Patient's Rights And Responsibilities
Courtesy of the Veteran's Health Administration
The Department of Veterans Affairs respects the rights of the patient, recognizes that each patient is an individual with unique health care needs, and, because of the importance of respecting each patient's personal dignity, provides considerate, respectful care focused upon the patient's individual needs. The Department of Veterans Affairs assists the patient in the exercise of his/her rights and informs the patient of any responsibilities incumbent upon him/her in the exercise of those rights.
The following lists of Patients Rights are assured for each patient unless medically contraindicated. You have the right to consent to or to refuse recommended treatment and to be informed of the medical consequences of such refusal. This facility has in place mechanisms for the consideration of ethical issues arising in the care of patients and to provide education to caregivers and patients on ethical issues in health care. You have the rights to present grievances if you feel these rights have not been provided.
A description of these rights detailed on the previous page and the way to present grievances is posted on each ward and in other treatment areas.
Your complying with the following list of Patient Responsiblities is necessary to assure you of the highest quality care. It shows also the importance of your contribution to your care. You are responsible for the following:
The Department of Veterans Affairs affirms the patient's right to make decisions regarding his/her medical care, including the decision to discontinue treatment, to the extent permitted by law. Each patient has a right to complete a form known as an "advance directive," a written statement which the patient completes in advance of serious illness about which medical decisions he/she wants made for him/her in the event that he/she can no longer make his/her wishes known.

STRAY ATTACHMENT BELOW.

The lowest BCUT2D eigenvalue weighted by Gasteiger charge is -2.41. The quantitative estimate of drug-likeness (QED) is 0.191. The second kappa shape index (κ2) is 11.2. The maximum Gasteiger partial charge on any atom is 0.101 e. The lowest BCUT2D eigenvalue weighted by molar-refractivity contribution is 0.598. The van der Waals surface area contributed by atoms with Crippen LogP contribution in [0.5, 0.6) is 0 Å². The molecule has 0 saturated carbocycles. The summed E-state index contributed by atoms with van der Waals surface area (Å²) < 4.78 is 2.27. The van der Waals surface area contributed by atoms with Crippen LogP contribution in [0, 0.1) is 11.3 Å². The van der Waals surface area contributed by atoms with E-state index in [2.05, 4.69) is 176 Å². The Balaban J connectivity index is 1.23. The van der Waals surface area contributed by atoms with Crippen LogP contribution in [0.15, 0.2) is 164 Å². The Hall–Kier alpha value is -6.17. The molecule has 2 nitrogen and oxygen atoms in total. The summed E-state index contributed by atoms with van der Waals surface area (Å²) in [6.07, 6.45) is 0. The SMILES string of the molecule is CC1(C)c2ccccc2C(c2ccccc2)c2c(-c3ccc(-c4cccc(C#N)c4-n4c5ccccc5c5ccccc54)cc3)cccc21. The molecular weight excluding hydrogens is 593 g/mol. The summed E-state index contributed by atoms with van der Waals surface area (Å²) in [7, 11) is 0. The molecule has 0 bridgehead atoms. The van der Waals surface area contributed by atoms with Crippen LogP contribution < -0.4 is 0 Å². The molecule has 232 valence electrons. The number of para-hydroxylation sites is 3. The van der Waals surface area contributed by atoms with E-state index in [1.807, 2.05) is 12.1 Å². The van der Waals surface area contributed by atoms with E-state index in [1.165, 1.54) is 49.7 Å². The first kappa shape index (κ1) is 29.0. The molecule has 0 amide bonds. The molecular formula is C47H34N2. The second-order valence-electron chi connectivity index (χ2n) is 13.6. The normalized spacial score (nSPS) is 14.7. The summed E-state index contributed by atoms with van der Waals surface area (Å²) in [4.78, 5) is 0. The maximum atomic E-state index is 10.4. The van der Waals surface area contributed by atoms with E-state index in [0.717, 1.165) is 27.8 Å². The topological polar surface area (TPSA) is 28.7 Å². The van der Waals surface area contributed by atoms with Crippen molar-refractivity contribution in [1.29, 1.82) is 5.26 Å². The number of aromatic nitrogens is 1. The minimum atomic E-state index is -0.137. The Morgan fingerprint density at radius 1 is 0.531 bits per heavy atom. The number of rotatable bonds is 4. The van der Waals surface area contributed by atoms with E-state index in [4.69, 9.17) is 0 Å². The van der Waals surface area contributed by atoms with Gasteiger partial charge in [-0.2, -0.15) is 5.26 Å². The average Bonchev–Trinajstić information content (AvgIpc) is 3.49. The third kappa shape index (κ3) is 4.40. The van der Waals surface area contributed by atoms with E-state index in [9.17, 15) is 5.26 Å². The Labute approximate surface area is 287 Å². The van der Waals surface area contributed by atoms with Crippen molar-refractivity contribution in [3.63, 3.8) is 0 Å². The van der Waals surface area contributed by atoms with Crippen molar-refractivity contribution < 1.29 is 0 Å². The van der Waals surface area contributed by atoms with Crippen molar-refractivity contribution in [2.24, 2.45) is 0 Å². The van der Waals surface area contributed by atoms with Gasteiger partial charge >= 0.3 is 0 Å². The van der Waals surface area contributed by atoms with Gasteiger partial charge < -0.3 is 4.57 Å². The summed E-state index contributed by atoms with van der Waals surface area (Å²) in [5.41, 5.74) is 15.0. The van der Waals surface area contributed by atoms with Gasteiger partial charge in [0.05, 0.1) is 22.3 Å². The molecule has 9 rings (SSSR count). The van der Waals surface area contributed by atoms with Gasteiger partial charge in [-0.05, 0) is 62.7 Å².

The two most common forms of advance directives are a Living Will and a Durable Power of Attorney for Health Care. You will be asked about your wishes regarding an advance directive at admission. This document, if you choose to create one, will be maintained as part of your medical record and will be reviewed periodically with you or your surrogate decision maker. The provision of care is not the existence of an advance directive. A policy on informed decision making is developed by the medical and administrative staff and is consistent with all legal requirements. There are also hospital-wide policies on the withholding of resuscitative services from patients and the forgoing or withdrawing of life-sustaining treatment.
The care of the dying patient optimizes the comfort and dignity of the patient through treating primary and secondary sysptoms that respond to treatment as desired by the patient or surrogate decision maker, effectively managing pain, and acknowledging the psycho social and spiritual concerns of the patient and the family regarding dying and the expression of grief by the patient and family.
The guardian, next of kin, or legally authorized responsible person representing the patient has the right to exercise, to the extent permitted by law, the rights delineated on behalf of the patient if the patient has been adjudicated incompetent in accordance with the law, is found by his/her physician to be medically incapable of understanding the proposed treatment or procedure, or is unable to communicate his/her wishes regarding treatment.
Department of Veterans Affairs